In a draft study, researchers correlated cellphone data showing students’ back-to-campus movements and county infection rates to quantify how the coronavirus spread as colleges and universities reopened for the fall semester.
2020 will be a year like no other on college campuses, as every institution makes its own rules. Some have no plans to routinely test students for the coronavirus; others aim to test every student and staff member twice a week.
Eighteen years ago, most first responders were not thinking about their future health when they spent hours searching “The Pile” for the remains of terror victims. Today, their illnesses are a slow-moving epidemiological nightmare that has been as difficult for scientists to study as it has been easy for politicians to overlook.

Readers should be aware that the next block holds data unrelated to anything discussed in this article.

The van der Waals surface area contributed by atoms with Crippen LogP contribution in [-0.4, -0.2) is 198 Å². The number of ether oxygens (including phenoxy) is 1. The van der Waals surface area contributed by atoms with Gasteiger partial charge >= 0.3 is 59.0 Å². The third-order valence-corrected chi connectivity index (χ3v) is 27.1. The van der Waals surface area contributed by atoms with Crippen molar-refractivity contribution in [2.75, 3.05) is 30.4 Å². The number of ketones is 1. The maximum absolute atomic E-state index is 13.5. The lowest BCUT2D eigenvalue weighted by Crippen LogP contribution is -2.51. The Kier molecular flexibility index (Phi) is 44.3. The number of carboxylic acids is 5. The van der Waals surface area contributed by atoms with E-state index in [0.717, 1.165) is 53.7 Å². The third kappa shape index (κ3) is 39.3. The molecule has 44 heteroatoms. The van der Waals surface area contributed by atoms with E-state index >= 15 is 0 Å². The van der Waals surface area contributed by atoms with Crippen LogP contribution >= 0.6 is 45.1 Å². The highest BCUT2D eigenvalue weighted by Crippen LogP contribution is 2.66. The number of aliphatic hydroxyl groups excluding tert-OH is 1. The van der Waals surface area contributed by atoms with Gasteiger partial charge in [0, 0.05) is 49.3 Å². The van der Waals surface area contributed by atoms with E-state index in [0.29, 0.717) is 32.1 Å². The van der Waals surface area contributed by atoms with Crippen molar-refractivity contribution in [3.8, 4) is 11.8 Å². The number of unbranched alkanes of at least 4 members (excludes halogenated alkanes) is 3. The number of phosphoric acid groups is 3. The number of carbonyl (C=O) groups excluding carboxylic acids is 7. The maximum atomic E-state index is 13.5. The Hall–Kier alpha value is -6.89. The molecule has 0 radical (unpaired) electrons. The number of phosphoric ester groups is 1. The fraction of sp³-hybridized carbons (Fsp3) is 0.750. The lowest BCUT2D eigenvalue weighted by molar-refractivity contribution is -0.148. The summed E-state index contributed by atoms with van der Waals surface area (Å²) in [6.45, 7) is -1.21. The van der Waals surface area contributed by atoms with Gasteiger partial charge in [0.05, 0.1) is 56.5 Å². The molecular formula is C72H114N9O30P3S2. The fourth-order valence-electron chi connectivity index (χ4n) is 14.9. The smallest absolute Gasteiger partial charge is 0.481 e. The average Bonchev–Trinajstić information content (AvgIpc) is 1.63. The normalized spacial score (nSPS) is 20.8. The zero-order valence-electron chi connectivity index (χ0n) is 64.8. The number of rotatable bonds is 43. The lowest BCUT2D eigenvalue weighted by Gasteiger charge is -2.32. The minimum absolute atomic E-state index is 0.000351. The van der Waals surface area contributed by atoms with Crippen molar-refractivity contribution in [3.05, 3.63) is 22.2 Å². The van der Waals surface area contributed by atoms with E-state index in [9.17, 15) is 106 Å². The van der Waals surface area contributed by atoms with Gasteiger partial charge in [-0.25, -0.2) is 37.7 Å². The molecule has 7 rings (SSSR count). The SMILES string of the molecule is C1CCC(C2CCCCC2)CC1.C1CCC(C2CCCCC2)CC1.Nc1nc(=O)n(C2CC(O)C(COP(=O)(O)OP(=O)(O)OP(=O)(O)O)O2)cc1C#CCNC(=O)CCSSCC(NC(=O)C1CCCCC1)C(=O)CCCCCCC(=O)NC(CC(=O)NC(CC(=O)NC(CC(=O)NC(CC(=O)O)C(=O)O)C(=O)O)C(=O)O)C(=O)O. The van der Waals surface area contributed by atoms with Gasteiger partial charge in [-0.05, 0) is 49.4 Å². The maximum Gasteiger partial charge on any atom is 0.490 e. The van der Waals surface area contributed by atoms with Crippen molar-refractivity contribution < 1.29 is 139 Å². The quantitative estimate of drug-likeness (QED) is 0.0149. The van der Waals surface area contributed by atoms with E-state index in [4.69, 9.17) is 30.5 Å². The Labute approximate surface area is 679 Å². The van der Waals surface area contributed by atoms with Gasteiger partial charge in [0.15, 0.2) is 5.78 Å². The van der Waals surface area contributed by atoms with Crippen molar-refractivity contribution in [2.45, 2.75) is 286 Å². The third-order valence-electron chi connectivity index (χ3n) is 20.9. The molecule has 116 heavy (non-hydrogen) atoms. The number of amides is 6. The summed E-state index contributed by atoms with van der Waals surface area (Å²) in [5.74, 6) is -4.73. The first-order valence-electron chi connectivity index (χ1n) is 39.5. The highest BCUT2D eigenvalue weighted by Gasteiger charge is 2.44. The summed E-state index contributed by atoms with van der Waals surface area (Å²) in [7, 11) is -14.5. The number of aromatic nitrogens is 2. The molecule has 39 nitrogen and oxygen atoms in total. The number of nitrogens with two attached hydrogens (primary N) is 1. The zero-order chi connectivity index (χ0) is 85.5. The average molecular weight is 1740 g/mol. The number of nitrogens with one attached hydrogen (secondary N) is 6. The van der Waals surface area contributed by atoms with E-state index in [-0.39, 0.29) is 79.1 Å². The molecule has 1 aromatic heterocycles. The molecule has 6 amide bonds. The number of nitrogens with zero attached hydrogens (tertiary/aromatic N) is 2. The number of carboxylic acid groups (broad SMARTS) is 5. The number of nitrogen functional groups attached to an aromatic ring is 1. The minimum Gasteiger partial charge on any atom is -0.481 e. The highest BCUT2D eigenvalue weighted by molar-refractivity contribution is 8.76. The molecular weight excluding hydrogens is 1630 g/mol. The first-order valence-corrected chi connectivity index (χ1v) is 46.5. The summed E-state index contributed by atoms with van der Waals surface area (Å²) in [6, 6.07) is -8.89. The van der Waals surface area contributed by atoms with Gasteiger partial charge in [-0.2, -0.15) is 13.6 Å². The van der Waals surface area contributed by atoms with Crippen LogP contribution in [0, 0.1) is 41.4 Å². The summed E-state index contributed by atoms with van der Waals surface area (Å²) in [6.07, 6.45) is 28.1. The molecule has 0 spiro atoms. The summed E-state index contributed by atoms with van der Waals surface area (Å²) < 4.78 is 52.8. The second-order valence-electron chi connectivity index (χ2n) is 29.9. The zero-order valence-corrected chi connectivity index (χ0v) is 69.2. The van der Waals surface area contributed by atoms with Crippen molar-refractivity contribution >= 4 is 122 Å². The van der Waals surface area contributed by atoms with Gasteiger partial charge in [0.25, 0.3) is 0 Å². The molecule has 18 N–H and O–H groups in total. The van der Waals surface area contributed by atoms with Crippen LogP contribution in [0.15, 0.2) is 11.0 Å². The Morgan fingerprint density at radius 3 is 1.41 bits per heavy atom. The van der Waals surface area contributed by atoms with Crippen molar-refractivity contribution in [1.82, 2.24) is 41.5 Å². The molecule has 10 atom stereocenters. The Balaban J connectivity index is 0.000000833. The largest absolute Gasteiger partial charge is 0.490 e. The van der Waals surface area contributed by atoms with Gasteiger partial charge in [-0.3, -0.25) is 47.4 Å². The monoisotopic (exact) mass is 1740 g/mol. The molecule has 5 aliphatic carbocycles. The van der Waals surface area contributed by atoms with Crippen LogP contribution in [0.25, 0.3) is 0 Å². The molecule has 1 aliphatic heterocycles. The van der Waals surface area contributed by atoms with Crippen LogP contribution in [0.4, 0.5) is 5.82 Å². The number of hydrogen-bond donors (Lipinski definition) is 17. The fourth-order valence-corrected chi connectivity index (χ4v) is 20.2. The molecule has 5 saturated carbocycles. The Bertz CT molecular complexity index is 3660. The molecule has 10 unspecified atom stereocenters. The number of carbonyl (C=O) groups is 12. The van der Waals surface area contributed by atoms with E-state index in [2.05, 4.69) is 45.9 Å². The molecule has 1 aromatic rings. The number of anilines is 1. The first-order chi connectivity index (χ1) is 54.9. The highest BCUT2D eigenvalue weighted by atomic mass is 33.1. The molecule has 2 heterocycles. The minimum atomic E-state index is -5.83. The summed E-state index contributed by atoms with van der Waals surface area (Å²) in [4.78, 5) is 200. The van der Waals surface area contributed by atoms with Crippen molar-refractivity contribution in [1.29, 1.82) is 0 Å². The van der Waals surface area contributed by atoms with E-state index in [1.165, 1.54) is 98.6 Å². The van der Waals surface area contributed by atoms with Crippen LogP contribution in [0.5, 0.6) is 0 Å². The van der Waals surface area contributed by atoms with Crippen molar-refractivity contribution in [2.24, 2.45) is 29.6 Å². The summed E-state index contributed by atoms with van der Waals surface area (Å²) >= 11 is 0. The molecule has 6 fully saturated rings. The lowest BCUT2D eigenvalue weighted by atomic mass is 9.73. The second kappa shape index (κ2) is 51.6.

The protection is a win for people who get their needed, legitimate drugs from overseas.
Politicians who tried to take health care benefits from their voters may face political consequences as constituents come to understand what’s at stake — in a way they didn’t a few months ago.
After a late-night session and the “skinny” defeat, Senate Majority Leader Mitch McConnell pulls legislation to repeal the Affordable Care Act from the floor.
As many as a dozen GOP senators may oppose the Senate majority leader’s Obamacare repeal bill. But the dealmaking is just beginning.
The Senate health bill to repeal Obamacare hews closely to the electoral calendar, delaying much of the pain until after Republicans face re-election in Congress, statehouses and the White House.